2011: Daylilies are still ascending, more colors coming in each day. The violet monarda opened over night. The wheat is deep brown, but I haven’t seen any fields cut yet.
2012: Cardinals, robins, scrawing starlings, sparrows loud in the mid morning. The garden remains at its midsummer peak, with lilies (another forty plants flowering today), zinnias and dahlias, midseason hostas, Shasta daisies, gooseneck, catmint, red and violet phlox, some of the spiderwort, all the Heliopsis and the monarda and the roses and the hydrangeas. Stems of ditch lilies and stella d’oros cut back. Strong cicadas in the evening.
2013: Cardinals still singing this morning, robins still mating in the street. One great spangled fritillary seen in the butterfly bushes. Twenty-two lilies in bloom today, down two from yesterday. The first violet monarda is open, the reds in full flower.
2014: The number of lily plants in bloom fell a bit today, down to eighteen. Like last year, the first violet monarda is opening, the reds in full flower. A beautiful haploa clymene moth found on foliage in the northeast garden, pale wings with a black cross marking. Most clymene sightings in the country have been made from late June through July, so mine appeared when it should have. On the way to Byron toward the freeway, small flocks of starlings in the fields. The first flocking of the summer? Do the starlings raise their broods earlier, come together earlier, survive better in greater numbers?
2015: Jogging this morning at 4:45, birds in full chorus, crows arriving at 4:55. No crickets heard last night near 10:00 p.m., gibbous moon rising red. It felt cold today, overcast, windy. One of the minority of July 3rds so chilly. Thirty-nine lily plants in bloom today, down five from yesterday. Don’s oakleaf hydrangea flowers turning green. Robin vespers at dusk.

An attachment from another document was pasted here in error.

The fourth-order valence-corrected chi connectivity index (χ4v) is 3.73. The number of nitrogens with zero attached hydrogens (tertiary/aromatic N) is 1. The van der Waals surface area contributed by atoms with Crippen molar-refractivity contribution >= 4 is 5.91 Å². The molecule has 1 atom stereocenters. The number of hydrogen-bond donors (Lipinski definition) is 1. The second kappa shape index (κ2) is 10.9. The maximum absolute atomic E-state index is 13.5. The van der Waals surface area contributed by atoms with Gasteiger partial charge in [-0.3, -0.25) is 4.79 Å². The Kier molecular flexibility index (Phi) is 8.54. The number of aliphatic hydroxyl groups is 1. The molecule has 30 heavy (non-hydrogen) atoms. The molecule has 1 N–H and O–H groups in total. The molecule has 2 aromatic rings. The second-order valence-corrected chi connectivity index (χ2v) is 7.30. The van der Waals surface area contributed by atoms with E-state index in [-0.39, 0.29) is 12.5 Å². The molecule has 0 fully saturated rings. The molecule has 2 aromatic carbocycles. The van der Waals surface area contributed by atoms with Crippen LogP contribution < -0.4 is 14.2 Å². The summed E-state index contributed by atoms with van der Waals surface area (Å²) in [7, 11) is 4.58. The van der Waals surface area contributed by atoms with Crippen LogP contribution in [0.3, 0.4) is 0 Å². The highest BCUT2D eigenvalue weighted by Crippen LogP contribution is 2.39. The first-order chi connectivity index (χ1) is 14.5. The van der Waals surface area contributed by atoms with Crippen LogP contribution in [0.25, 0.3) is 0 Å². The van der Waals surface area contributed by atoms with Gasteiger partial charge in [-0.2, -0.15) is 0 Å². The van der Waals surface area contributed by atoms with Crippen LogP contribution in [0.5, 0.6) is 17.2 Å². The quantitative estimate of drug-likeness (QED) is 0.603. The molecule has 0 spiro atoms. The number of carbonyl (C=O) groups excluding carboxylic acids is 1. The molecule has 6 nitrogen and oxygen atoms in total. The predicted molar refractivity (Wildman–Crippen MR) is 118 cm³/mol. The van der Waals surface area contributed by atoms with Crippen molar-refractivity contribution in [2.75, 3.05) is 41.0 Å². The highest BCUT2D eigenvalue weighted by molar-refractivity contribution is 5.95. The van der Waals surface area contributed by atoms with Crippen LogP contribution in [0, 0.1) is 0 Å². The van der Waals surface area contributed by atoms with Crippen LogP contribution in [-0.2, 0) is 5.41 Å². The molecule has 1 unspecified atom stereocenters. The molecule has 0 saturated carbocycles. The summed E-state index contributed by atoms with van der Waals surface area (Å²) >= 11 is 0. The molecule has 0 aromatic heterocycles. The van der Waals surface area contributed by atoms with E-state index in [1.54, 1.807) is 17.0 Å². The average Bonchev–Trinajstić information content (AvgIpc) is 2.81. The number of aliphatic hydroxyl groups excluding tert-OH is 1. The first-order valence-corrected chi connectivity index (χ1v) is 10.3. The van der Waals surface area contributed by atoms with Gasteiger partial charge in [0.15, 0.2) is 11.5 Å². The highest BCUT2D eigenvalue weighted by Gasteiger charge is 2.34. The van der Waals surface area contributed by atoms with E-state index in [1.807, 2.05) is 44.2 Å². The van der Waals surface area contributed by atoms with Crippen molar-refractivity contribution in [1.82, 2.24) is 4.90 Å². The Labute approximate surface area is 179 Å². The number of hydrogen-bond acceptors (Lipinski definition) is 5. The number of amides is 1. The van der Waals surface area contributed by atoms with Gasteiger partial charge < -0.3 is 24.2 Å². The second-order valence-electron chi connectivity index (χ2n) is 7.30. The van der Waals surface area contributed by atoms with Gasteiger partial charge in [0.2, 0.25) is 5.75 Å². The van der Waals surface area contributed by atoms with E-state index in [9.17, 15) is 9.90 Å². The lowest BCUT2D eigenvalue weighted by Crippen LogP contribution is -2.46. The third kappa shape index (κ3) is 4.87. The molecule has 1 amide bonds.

2016: Cool in the low 60s and light rain throughout the region. Forty-two lily plants in bloom today, down from yesterday’s forty-six. And it seems that yesterday’s lush explosion of color has peaked, and the number of blossoms might be in decline. On the way to Fairborn, I passed the first wheat field cut.
2017: Only a few ditch lily flowers today, one hundred and fifty-nine day lily blossoms, the most ever. The first zinnia starts to unravel, monarda still at its peak, spiderwort still pretty strong, although its foliage has rusted.
2018: One-hundred thirty-seven day lily blossoms, twenty-five ditch lilies. Immature male and female cardinal hunting together in the yard. Steady, loud chanting-chirping of the sparrows in the honeysuckles. A handful of zinnias blooming now, cannas with promising spikes. Cottonwood cotton still all over the ground near one house on Greene Street. Cutting back bushes and Japanese knotweed, I uncovered a small yellow rose from the very last of Jeanie’s fine tea rose collection that once lined the fence I had built there over a quarter of a century ago.
2019: From Madison, Wisconsin, Tat reports the first monarch butterfly in her butterfly weed. A heat wave continues in Europe and the eastern United States. Here at home, Leslie and Bruce heard the second cicada buzz (their first heard on June 30), and “the quiet gentle sound” of a turkey mother calling her chicks..
2020: Eighty-two ditch lilies and 39 day lilies open today. Heat settling in, highs in the 90s. Lizard’s tail is in full bloom by the pond, trumpet creeper flowering above the greenhouse. Odor from a skunk as I walked Ranger about 7:00 a.m. Canadian thistles all gone to seed along Dayton-Yellow Springs Road.
How suggestive this thistle down…which, as I sit by the open window, comes in and softly brushes my hand! The first snowflake tells of winter not more plainly than this driving down heralds the approach of fall.